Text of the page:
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G20 finance leaders eye ways to support pandemic recovery

JAKARTA (AP) – Countries must avoid tensions and cooperate to support a recovery from the pandemic as it lingers in many parts of the world, Indonesian President Joko Widodo told a gathering of top financial leaders of the world’s largest economies yesterday.

“The winter is coming,” Widodo said in welcoming finance ministers and heads of central banks of the Group of 20 (G20) industrial nations.

“The pandemic is far from over, and the global economy is struggling,” he said. “During this situation, no single country could recover alone. All countries are interconnected, no one is isolated.”

The G20 financial gathering comes as many economies are treading a precarious path between raising costs of borrowing to cool inflation and helping to support recoveries from the pandemic.

Worries over potential conflict in Ukraine are an added unwelcome source of uncertainty, Widodo said, warning against antagonisms at this time.

“It is not the time to create new tensions that could affect global recovery, let alone jeopardise the world peace as we’ve currently seen in Ukraine,” he said. “It is necessary that every party puts an end to rivalry and frictions.”

Indonesian President Joko Widodo. PHOTO: AP

Officials were attending the meetings both in person and online, given troubles with travel and quarantines due to outbreaks, mostly of the Omicron variant of coronavirus, that are plaguing many countries.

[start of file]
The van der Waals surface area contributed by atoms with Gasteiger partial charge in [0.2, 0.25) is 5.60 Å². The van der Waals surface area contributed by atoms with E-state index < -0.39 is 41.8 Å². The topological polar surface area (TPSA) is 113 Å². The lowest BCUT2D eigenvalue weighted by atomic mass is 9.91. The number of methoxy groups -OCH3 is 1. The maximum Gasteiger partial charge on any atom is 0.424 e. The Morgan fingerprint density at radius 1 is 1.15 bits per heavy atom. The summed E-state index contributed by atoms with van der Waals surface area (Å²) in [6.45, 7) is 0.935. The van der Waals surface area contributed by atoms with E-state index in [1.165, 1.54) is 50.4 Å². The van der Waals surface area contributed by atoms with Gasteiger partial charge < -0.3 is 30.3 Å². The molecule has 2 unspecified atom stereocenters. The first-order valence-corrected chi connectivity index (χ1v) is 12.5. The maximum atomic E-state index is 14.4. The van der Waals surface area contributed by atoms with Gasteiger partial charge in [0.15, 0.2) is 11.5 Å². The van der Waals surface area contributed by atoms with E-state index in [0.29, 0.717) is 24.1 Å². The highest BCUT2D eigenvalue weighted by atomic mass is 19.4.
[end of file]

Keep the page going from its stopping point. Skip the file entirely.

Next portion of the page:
Host Indonesia is among many countries in Southeast Asia that have endured severe waves of infections, though vaccinations have helped quell the worst of outbreaks.

The fourth most populous nation with 274 million people, it has reported nearly five million cases and 145,622 deaths. In the past month, 690,518 new cases have been reported.

Indonesia is the world’s 10th largest economy and is located in the fastest growing region – at least before the pandemic swept the world, disrupting business and travel while killing nearly six million people.

Surging prices for food and energy are among the challenges the financial leaders confront as they discuss how to best nurture a global economic recovery, Indonesian Finance Minister Sri Mulyani Indrawati told G20 participants.

“Inflation risk remains skewed to the upside, driven by supply chain disruption, labour market mismatches, wage pressure, and higher energy prices,” she said, adding that such problems have been “more persistent than previously expected.”


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